LA’s housing reforms are working, but don’t go far enough

38286807 7bcf7bb83c ohousingconstruction

While Mayor Bass is broadly doing the right thing in focusing on streamlining the process for housing to get built, it’s important that she and other city leaders not succumb to pressures to slow down the streamlining efforts.

Bass has done so through a series of executive directives. Upon taking office in December 2022, Bass signed Executive Directive 1, which instructed city departments to complete reviews of 100% affordable housing applications within 60 days of receipt. At the time, it took city officials an average of six to nine months to conduct such reviews.

How this was done is straightforward, as explained by the city’s planning director in November: “ED 1 projects are reviewed through a ministerial approval process, which provides various streamlining provisions at all stages of project review for projects that comply with objective zoning, including an exemption from various local planning procedures (including hearings and appeals), the California Environmental Quality Act (CEQA), and any non-objective development standards in the Zoning Code or other overlays or plans.”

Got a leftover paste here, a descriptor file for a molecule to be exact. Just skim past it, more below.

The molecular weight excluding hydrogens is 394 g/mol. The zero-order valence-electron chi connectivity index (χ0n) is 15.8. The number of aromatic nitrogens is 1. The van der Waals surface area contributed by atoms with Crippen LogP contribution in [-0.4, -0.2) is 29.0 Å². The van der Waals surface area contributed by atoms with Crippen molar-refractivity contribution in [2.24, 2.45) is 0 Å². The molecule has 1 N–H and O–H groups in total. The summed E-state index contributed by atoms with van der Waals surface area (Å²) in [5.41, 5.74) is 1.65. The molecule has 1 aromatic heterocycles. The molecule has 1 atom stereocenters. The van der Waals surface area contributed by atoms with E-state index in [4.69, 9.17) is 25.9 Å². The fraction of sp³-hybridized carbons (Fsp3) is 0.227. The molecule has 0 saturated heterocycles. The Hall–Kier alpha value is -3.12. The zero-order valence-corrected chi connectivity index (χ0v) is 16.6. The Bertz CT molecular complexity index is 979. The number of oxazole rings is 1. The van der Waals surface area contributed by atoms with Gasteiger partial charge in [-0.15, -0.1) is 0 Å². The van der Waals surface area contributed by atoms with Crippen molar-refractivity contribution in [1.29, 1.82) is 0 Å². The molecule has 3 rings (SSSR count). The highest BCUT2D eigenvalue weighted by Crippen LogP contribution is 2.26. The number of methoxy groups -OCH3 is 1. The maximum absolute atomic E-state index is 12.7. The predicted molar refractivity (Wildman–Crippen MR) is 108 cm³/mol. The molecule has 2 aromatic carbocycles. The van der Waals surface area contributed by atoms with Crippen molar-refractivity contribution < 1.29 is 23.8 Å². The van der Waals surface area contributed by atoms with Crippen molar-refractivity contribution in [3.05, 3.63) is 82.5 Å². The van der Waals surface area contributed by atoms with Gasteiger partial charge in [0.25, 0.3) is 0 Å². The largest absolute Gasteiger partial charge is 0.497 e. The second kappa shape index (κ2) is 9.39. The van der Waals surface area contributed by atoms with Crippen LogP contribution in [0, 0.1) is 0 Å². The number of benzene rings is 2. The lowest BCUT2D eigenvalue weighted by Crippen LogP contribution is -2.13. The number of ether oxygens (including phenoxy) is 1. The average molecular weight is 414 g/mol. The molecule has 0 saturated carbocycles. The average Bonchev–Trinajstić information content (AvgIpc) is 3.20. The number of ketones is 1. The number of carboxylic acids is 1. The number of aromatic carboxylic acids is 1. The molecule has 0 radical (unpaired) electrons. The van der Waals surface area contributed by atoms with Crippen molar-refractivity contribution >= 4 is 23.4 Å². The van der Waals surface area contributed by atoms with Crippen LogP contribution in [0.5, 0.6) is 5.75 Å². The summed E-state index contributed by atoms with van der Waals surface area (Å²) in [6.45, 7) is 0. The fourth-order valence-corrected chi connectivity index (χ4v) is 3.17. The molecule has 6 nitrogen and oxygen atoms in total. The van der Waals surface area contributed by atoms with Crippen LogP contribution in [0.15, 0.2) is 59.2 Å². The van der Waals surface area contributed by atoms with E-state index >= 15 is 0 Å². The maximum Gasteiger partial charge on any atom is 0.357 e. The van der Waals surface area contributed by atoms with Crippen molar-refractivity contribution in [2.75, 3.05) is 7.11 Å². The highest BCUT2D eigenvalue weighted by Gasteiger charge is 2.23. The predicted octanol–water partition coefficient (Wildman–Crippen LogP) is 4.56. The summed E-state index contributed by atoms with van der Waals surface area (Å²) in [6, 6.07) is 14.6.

In other words, ED 1 spares developers of 100% affordable housing projects from the usual array of Byzantine and onerous processes and meetings that aren’t actually necessary, but which create considerable delays and foster uncertainty about whether projects will be approved.

By November 2023, the results of the order were apparent: 50 projects bringing over 4,000 units onto the market were approved under the accelerated system, with an average processing time by the city of 43 days. An additional 55 affordable housing projects eligible for accelerated review were pending before the city, offering to bring another 4,000 housing units online.

With results like that, it raises the obvious question: Why not extend the expedited processes of ED 1 to mixed-income and market-rate housing projects, too?

Read the new Free Cities Center book on housing and homelessness, “Giving Housing Supply a Boost.” 

Read Sal Rodriguez’s Free Cities Center article about Portland, Ore.’s housing reforms.